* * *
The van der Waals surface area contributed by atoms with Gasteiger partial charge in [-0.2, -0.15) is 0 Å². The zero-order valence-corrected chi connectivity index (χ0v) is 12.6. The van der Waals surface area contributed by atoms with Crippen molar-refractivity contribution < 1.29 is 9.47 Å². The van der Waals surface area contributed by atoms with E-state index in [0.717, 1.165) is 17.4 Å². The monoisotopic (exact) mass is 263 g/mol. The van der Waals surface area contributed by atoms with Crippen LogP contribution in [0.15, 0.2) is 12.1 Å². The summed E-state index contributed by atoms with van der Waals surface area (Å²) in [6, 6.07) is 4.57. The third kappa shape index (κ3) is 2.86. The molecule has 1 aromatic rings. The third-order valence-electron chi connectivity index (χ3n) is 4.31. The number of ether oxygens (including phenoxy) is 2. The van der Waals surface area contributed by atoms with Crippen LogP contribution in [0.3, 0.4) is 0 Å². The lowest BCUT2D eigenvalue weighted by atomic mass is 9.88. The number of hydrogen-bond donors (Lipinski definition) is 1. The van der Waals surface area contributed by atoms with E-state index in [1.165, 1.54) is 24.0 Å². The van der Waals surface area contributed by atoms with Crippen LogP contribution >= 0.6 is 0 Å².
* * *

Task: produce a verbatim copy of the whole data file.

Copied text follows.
The van der Waals surface area contributed by atoms with Gasteiger partial charge in [-0.2, -0.15) is 0 Å². The zero-order valence-corrected chi connectivity index (χ0v) is 12.6. The van der Waals surface area contributed by atoms with Crippen molar-refractivity contribution < 1.29 is 9.47 Å². The van der Waals surface area contributed by atoms with E-state index in [0.717, 1.165) is 17.4 Å². The monoisotopic (exact) mass is 263 g/mol. The van der Waals surface area contributed by atoms with Crippen LogP contribution in [0.15, 0.2) is 12.1 Å². The summed E-state index contributed by atoms with van der Waals surface area (Å²) in [6, 6.07) is 4.57. The third kappa shape index (κ3) is 2.86. The molecule has 1 aromatic rings. The third-order valence-electron chi connectivity index (χ3n) is 4.31. The number of ether oxygens (including phenoxy) is 2. The van der Waals surface area contributed by atoms with Crippen LogP contribution in [0.3, 0.4) is 0 Å². The lowest BCUT2D eigenvalue weighted by atomic mass is 9.88. The number of hydrogen-bond donors (Lipinski definition) is 1. The van der Waals surface area contributed by atoms with E-state index in [1.165, 1.54) is 24.0 Å². The van der Waals surface area contributed by atoms with Crippen LogP contribution >= 0.6 is 0 Å².